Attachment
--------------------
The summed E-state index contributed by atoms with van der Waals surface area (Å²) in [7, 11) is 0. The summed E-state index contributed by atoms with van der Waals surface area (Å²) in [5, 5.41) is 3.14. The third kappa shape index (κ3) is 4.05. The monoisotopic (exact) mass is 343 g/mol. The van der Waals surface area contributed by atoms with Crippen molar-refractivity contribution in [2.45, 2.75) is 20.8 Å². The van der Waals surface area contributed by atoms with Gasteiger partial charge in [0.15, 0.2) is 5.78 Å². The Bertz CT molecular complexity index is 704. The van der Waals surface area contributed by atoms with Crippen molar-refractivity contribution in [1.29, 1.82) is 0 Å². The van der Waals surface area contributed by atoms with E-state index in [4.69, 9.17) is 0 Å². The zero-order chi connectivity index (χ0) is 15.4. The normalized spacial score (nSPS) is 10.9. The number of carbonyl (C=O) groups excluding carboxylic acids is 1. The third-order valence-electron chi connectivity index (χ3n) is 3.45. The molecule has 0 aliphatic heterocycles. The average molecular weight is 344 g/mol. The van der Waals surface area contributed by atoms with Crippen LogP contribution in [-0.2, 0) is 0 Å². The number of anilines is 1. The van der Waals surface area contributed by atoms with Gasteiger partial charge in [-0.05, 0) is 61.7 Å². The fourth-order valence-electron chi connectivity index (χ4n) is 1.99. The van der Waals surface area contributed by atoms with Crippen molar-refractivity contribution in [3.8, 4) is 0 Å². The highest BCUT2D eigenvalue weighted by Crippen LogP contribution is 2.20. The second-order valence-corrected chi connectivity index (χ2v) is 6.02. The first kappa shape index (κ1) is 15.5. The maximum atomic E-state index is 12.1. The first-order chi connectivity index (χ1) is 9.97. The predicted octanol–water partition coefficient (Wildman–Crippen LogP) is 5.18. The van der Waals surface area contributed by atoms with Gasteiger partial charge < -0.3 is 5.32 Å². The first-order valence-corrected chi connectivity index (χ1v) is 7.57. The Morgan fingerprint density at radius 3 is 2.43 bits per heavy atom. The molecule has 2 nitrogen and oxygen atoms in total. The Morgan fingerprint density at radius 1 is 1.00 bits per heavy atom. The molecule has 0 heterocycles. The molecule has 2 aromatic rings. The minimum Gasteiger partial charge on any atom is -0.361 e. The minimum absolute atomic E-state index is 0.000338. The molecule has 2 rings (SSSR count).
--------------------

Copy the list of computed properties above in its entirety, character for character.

The summed E-state index contributed by atoms with van der Waals surface area (Å²) in [7, 11) is 0. The summed E-state index contributed by atoms with van der Waals surface area (Å²) in [5, 5.41) is 3.14. The third kappa shape index (κ3) is 4.05. The monoisotopic (exact) mass is 343 g/mol. The van der Waals surface area contributed by atoms with Crippen molar-refractivity contribution in [2.45, 2.75) is 20.8 Å². The van der Waals surface area contributed by atoms with Gasteiger partial charge in [0.15, 0.2) is 5.78 Å². The Bertz CT molecular complexity index is 704. The van der Waals surface area contributed by atoms with Crippen molar-refractivity contribution in [1.29, 1.82) is 0 Å². The van der Waals surface area contributed by atoms with E-state index in [4.69, 9.17) is 0 Å². The zero-order chi connectivity index (χ0) is 15.4. The normalized spacial score (nSPS) is 10.9. The number of carbonyl (C=O) groups excluding carboxylic acids is 1. The third-order valence-electron chi connectivity index (χ3n) is 3.45. The molecule has 0 aliphatic heterocycles. The average molecular weight is 344 g/mol. The van der Waals surface area contributed by atoms with Crippen LogP contribution in [-0.2, 0) is 0 Å². The number of anilines is 1. The van der Waals surface area contributed by atoms with Gasteiger partial charge in [-0.05, 0) is 61.7 Å². The fourth-order valence-electron chi connectivity index (χ4n) is 1.99. The van der Waals surface area contributed by atoms with Crippen molar-refractivity contribution in [3.8, 4) is 0 Å². The highest BCUT2D eigenvalue weighted by Crippen LogP contribution is 2.20. The second-order valence-corrected chi connectivity index (χ2v) is 6.02. The first kappa shape index (κ1) is 15.5. The maximum atomic E-state index is 12.1. The first-order chi connectivity index (χ1) is 9.97. The predicted octanol–water partition coefficient (Wildman–Crippen LogP) is 5.18. The van der Waals surface area contributed by atoms with Gasteiger partial charge < -0.3 is 5.32 Å². The first-order valence-corrected chi connectivity index (χ1v) is 7.57. The Morgan fingerprint density at radius 3 is 2.43 bits per heavy atom. The molecule has 2 nitrogen and oxygen atoms in total. The Morgan fingerprint density at radius 1 is 1.00 bits per heavy atom. The molecule has 0 heterocycles. The molecule has 2 aromatic rings. The minimum Gasteiger partial charge on any atom is -0.361 e. The minimum absolute atomic E-state index is 0.000338. The molecule has 2 rings (SSSR count).